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Tom Pickard, August Kleinzahler, and Maureen McLane—an Evening of Poetry and Conversation

Past Series, Poets at SOF/Heyman

dateNovember 7, 2013 timeThursday, 6:15pm EST location Union Theological Seminary, Social Hall, Columbia University
Person with bike pulling cart full of clothes

Poets Tom Pickard, August Kleinzahler, and Maureen McLane will read from new and published work in the continuation of the Poets at the Heyman Center series.

Tom Pickard is one of the most accomplished English poets writing today. Together with his first wife, Connie, he set up a reading series at the Morden Tower in Newcastle, which hosted some of the most eminent poets of the day. He became associated with the American avant-garde and poets of the Black Mountain School such as Allen Ginsberg and Robert Duncan. In recent years, following a move to a remote location in rural Cumbria, Pickard’s work has become increasingly concerned with nature and the pastoral: The Ballad of Jamie Allen was a finalist in the American National Book Circle Awards and was transformed into a folk opera by composer John Harle. Pickard has also worked with Paul McCartney, editing his epic poem, Standing Stone, and he has written songs for Marc Almond. Pickard is a poet whose long writing life reflects the diversity of modern English poetry, avant-garde and regional, urban and pastoral, experimental and traditional.

Pickard will read from his sequence, Lark and Merlin, which won the Poetry Foundation Bess Hokin Prize in 2011. He has a forthcoming book with Carcanet Press—hoyoot: collected poems and songs 1968-2008.

August Kleinzahler is Visiting Writer at Claremont-McKenna College and the author of ten books of poetry, including: The Strange Hours Travelers Keep (Farrar, Straus and Giroux, 2004), winner of the International Griffin Poetry Prize; Live from the Hong Kong Nile Club: Poems: 1975-1990 (2000); Green Sees Things in Waves (1999); and Red Sauce, Whiskey and Snow (1995). He is also the author of one prose book, the meditative memoir Cutty, One Rock: Low Characters and Strange Places, Gently Explained (Farrar, Straus and Giroux, 2004). His honors include a fellowship from the Guggenheim Foundation, the Lila Acheson-Reader’s Digest Award for Poetry, an Academy Award in Literature from the American Academy of Arts and Letters, a Berlin Prize Fellowship, the Griffin International Poetry Prize, and the post of poet laureate in Fort Lee, New Jersey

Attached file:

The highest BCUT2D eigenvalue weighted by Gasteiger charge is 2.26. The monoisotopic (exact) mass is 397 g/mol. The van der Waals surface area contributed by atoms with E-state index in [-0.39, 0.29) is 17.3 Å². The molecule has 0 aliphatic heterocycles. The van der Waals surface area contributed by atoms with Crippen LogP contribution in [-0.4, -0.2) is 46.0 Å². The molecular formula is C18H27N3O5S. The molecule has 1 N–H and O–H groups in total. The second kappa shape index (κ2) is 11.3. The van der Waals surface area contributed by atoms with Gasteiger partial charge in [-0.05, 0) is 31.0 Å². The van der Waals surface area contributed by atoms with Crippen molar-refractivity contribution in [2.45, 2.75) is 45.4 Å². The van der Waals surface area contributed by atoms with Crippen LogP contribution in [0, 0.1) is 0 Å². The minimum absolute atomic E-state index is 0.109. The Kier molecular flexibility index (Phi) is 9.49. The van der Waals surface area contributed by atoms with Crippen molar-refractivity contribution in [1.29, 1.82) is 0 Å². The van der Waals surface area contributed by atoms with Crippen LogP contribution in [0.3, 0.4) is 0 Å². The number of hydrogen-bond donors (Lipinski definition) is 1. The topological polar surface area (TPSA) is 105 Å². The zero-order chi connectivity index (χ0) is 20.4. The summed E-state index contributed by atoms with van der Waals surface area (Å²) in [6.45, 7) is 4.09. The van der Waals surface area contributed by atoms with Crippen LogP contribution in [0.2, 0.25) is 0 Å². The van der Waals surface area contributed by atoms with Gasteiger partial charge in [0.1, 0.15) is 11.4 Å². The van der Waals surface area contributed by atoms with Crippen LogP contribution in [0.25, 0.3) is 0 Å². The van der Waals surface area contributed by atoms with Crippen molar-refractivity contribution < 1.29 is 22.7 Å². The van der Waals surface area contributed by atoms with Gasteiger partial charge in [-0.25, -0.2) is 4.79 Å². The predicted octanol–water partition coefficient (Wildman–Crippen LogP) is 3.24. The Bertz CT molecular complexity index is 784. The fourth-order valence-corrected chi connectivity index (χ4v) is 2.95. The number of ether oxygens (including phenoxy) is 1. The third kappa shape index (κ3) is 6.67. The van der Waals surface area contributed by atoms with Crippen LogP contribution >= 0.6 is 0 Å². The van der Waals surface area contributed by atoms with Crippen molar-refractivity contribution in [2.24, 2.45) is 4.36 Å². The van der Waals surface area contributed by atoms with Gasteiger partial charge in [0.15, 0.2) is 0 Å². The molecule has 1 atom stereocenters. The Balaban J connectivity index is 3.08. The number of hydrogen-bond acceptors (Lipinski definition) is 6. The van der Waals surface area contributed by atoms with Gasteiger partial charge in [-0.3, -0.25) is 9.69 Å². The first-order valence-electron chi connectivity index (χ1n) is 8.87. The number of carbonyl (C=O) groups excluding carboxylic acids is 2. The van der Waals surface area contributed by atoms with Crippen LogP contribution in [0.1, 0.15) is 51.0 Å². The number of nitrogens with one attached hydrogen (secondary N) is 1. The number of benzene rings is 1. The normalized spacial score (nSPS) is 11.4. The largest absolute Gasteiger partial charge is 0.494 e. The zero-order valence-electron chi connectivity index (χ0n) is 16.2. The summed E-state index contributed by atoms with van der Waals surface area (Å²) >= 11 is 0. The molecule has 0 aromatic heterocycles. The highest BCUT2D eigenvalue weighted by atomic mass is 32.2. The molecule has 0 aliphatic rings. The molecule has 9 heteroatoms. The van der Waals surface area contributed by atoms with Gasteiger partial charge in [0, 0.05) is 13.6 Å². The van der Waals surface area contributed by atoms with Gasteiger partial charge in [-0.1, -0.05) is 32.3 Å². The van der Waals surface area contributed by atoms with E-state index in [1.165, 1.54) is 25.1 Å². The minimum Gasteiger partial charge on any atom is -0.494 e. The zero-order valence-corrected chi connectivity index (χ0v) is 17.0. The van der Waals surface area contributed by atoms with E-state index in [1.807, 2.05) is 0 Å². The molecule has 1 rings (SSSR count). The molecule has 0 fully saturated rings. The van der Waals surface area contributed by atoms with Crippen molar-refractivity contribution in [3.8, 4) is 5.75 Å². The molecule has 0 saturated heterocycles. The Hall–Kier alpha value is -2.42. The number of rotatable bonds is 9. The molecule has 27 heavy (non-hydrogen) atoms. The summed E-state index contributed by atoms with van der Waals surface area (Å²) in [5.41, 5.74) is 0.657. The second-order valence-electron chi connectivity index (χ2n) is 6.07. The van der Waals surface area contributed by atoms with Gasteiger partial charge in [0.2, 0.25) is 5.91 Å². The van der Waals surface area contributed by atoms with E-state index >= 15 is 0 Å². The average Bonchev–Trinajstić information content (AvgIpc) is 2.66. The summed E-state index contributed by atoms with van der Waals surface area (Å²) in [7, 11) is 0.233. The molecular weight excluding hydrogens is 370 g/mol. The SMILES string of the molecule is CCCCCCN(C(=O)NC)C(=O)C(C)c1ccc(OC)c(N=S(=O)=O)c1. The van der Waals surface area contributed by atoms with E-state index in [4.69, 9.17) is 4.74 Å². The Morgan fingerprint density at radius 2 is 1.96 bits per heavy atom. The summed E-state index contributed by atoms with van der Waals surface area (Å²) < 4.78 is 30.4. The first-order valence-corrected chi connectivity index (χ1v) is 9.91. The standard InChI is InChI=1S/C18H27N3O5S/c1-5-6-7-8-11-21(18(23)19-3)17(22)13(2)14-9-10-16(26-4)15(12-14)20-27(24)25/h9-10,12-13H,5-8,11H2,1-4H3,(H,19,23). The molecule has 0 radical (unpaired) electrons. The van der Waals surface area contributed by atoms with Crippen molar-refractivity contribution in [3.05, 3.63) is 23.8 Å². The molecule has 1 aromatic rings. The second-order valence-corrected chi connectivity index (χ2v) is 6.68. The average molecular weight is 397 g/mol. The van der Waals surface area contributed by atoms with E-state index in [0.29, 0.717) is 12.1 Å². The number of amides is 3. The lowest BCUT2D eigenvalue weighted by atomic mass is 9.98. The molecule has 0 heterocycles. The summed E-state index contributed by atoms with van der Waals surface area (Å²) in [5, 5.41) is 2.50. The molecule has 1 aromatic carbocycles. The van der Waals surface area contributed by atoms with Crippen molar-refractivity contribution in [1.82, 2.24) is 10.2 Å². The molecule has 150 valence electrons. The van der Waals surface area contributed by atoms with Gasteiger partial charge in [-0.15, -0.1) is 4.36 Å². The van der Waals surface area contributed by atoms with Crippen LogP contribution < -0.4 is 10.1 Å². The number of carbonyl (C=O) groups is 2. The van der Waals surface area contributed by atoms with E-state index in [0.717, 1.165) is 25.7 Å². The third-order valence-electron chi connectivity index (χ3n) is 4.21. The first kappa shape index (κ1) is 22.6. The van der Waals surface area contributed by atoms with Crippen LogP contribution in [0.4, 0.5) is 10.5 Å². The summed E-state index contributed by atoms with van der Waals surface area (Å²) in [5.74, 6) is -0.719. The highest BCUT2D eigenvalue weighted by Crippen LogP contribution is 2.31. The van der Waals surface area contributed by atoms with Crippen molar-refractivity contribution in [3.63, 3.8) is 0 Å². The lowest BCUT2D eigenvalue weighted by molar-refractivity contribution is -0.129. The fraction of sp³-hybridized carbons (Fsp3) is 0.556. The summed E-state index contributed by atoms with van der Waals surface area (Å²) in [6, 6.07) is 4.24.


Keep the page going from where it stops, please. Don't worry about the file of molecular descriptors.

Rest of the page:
Maureen McLane is the author of Balladeering, Minstrelsy, and the Making of British Romantic Poetry (Cambridge University Press, 2008), and Romanticism and the Human Sciences (CUP, 2000, 2006). She also co-edited The Cambridge Companion to British Romantic Poetry (2008). Her research and teaching focus on British literature and culture, 1750-1830, and more broadly on the intersection of poetry, "literature," and modernity. Her books of poetry include Same Life: Poems (FSG, 2008) and World Enough: Poems (FSG, 2010), as well as My Poets—an experimental hybrid of memoir and criticism, which is a finalist for the 2012 National Book Critics Circle Award in Autobiography. Her third book of poems, This Blue, is forthcoming from FSG in 2014. Her poetry is also published in The New Yorker.

Orlando Reade, PhD candidate in the Department of English at Princeton University, will chair the discussion.

The Heyman Center for the Humanities would like to thank Anthony and Margo Viscusi for their generous support of this event.

Free and open to the public. First-come, first-seated.